On the way, however, we enjoyed lunch in a restaurant that had a buffet, of which approximately 90% was vegan :-)

René was very eager to spend our last three days in Uganda exploring the country further, but Nici had some kind of travel-burnout and just wanted to lie in bed with the blanket pulled over her head.
René wasn’t happy about that, but seeing that travelling with Nici when she’s in a bad mood isn’t fun, he decided to stay in Kampala.
We enjoyed another shopping-tour in the city and bought many beautiful fabrics and dresses.
The Backpackers Hostel has its own pizzeria, so we enjoyed cheese-free pizza for dinner.

The Modern Coast night bus then brought us back to Nairobi, but this time, it was an older vehicle and the window wouldn’t close, so we spent quite some hours shivering while driving through the colder parts of Kenya.

Irene and her family welcomed us back warmly after we arrived, and we enjoyed once more their generous hostility and the soft bed and… Netflix ^^

On the day before our departure from Africa, we went to the city of Nairobi for a last time and enjoyed the view from the conference center tower- something most tourists do in Nairobi.

And then the day came and we said our tearful goodbyes to Irene, Grace and Natasha, before an UBER (with a very nice driver) brought us to the airport. To our surprise, our Kenyan Airways plane was very new and luxurious- something we hadn’t expected after spending more than a month in Kenya.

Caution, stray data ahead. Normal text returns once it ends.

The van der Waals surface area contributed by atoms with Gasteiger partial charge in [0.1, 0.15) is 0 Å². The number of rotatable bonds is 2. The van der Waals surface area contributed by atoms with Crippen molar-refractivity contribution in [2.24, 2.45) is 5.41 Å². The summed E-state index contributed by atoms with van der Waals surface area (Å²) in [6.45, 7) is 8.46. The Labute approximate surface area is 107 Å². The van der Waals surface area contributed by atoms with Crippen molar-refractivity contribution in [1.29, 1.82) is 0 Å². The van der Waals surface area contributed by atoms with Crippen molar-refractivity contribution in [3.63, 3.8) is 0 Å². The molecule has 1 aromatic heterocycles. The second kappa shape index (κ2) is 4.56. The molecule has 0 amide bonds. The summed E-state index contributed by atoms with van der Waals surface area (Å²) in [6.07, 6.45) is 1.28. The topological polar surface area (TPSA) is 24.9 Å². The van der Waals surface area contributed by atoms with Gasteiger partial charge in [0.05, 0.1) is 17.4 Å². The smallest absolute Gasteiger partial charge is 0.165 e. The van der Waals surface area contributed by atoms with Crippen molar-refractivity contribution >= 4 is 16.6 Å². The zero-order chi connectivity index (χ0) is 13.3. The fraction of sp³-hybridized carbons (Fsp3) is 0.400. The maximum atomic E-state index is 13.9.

Since we had unknowingly booked the seats situated right over the wing, we weren’t able to see Africa grow smaller underneath us, but we thought back to the 5,5 months of travelling through this incredibly beautiful continent and despite looking forward to a change and especially to India, we felt sad.

We don’t even know how to express our feelings for Africa… you hear so many bad things about this continent in Europe and it’s such a shame. We already knew that most of the stories are exaggerated, but we never expected travelling Africa to be so easy and fulfilling!
There’s so much to see and the locals were always welcoming and extremely friendly and helpful, it made us feel at home right away.

We can only recommend you to visit this beautiful place yourself, because trying to truly describe our experience would fill books and we don’t have time for that ;-)
uganda shopping 1
uganda shopping 2